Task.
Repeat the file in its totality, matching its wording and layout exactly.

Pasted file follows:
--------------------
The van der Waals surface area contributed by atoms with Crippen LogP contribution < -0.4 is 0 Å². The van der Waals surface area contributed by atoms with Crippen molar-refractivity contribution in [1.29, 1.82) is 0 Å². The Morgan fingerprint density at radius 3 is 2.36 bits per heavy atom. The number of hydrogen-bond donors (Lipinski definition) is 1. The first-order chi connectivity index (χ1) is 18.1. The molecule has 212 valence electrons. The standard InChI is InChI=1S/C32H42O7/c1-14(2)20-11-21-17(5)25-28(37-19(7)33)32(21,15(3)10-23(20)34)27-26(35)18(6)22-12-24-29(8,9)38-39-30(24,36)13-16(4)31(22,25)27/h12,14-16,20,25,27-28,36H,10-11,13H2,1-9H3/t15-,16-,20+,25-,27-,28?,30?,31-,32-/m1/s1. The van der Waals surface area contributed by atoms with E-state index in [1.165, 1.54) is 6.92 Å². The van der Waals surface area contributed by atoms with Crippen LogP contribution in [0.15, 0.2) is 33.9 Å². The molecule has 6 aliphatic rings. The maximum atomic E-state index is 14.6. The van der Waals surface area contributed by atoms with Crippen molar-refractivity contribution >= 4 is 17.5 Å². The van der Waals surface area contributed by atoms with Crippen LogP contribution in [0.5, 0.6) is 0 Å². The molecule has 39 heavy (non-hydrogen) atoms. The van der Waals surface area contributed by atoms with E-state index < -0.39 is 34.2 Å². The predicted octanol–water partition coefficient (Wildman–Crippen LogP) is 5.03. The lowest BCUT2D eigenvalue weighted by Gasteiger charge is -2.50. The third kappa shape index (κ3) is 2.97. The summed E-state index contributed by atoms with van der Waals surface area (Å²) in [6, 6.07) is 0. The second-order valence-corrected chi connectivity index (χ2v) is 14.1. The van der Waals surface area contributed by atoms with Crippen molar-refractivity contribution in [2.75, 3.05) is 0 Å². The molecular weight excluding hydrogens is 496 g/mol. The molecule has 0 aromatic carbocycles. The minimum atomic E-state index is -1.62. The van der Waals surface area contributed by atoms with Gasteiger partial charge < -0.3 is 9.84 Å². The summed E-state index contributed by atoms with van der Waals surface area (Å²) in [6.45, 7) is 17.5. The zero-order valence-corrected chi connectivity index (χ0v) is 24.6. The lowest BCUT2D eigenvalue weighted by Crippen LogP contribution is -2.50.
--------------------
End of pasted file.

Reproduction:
The van der Waals surface area contributed by atoms with Crippen LogP contribution < -0.4 is 0 Å². The van der Waals surface area contributed by atoms with Crippen molar-refractivity contribution in [1.29, 1.82) is 0 Å². The Morgan fingerprint density at radius 3 is 2.36 bits per heavy atom. The number of hydrogen-bond donors (Lipinski definition) is 1. The first-order chi connectivity index (χ1) is 18.1. The molecule has 212 valence electrons. The standard InChI is InChI=1S/C32H42O7/c1-14(2)20-11-21-17(5)25-28(37-19(7)33)32(21,15(3)10-23(20)34)27-26(35)18(6)22-12-24-29(8,9)38-39-30(24,36)13-16(4)31(22,25)27/h12,14-16,20,25,27-28,36H,10-11,13H2,1-9H3/t15-,16-,20+,25-,27-,28?,30?,31-,32-/m1/s1. The van der Waals surface area contributed by atoms with E-state index in [1.165, 1.54) is 6.92 Å². The van der Waals surface area contributed by atoms with Crippen LogP contribution in [0.15, 0.2) is 33.9 Å². The molecule has 6 aliphatic rings. The maximum atomic E-state index is 14.6. The van der Waals surface area contributed by atoms with Crippen molar-refractivity contribution >= 4 is 17.5 Å². The van der Waals surface area contributed by atoms with Crippen LogP contribution in [0.5, 0.6) is 0 Å². The molecule has 39 heavy (non-hydrogen) atoms. The van der Waals surface area contributed by atoms with E-state index < -0.39 is 34.2 Å². The predicted octanol–water partition coefficient (Wildman–Crippen LogP) is 5.03. The lowest BCUT2D eigenvalue weighted by Gasteiger charge is -2.50. The third kappa shape index (κ3) is 2.97. The summed E-state index contributed by atoms with van der Waals surface area (Å²) in [6, 6.07) is 0. The second-order valence-corrected chi connectivity index (χ2v) is 14.1. The van der Waals surface area contributed by atoms with Crippen molar-refractivity contribution in [2.75, 3.05) is 0 Å². The molecular weight excluding hydrogens is 496 g/mol. The molecule has 0 aromatic carbocycles. The minimum atomic E-state index is -1.62. The van der Waals surface area contributed by atoms with Gasteiger partial charge < -0.3 is 9.84 Å². The summed E-state index contributed by atoms with van der Waals surface area (Å²) in [6.45, 7) is 17.5. The zero-order valence-corrected chi connectivity index (χ0v) is 24.6. The lowest BCUT2D eigenvalue weighted by Crippen LogP contribution is -2.50.